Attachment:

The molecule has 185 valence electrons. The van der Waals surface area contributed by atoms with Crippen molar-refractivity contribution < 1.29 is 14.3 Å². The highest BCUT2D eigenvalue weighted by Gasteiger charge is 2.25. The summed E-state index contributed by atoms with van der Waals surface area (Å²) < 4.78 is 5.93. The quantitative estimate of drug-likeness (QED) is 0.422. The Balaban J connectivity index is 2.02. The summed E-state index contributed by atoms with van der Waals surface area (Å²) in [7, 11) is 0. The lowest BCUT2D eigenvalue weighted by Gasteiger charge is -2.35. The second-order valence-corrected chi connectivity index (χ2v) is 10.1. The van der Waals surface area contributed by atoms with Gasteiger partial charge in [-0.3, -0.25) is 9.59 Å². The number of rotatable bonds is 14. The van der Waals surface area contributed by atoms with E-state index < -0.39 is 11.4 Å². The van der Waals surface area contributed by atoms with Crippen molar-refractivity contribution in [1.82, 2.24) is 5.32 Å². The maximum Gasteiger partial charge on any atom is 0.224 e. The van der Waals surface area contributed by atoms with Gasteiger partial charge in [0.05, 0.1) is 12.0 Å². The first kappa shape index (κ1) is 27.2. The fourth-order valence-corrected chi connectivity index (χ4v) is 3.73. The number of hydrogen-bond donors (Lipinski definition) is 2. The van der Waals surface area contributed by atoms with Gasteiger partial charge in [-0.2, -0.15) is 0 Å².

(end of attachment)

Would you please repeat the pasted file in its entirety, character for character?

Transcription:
The molecule has 185 valence electrons. The van der Waals surface area contributed by atoms with Crippen molar-refractivity contribution < 1.29 is 14.3 Å². The highest BCUT2D eigenvalue weighted by Gasteiger charge is 2.25. The summed E-state index contributed by atoms with van der Waals surface area (Å²) < 4.78 is 5.93. The quantitative estimate of drug-likeness (QED) is 0.422. The Balaban J connectivity index is 2.02. The summed E-state index contributed by atoms with van der Waals surface area (Å²) in [7, 11) is 0. The lowest BCUT2D eigenvalue weighted by Gasteiger charge is -2.35. The second-order valence-corrected chi connectivity index (χ2v) is 10.1. The van der Waals surface area contributed by atoms with Gasteiger partial charge in [-0.3, -0.25) is 9.59 Å². The number of rotatable bonds is 14. The van der Waals surface area contributed by atoms with E-state index < -0.39 is 11.4 Å². The van der Waals surface area contributed by atoms with Crippen molar-refractivity contribution in [1.82, 2.24) is 5.32 Å². The maximum Gasteiger partial charge on any atom is 0.224 e. The van der Waals surface area contributed by atoms with Gasteiger partial charge in [0.05, 0.1) is 12.0 Å². The first kappa shape index (κ1) is 27.2. The fourth-order valence-corrected chi connectivity index (χ4v) is 3.73. The number of hydrogen-bond donors (Lipinski definition) is 2. The van der Waals surface area contributed by atoms with Gasteiger partial charge in [-0.2, -0.15) is 0 Å².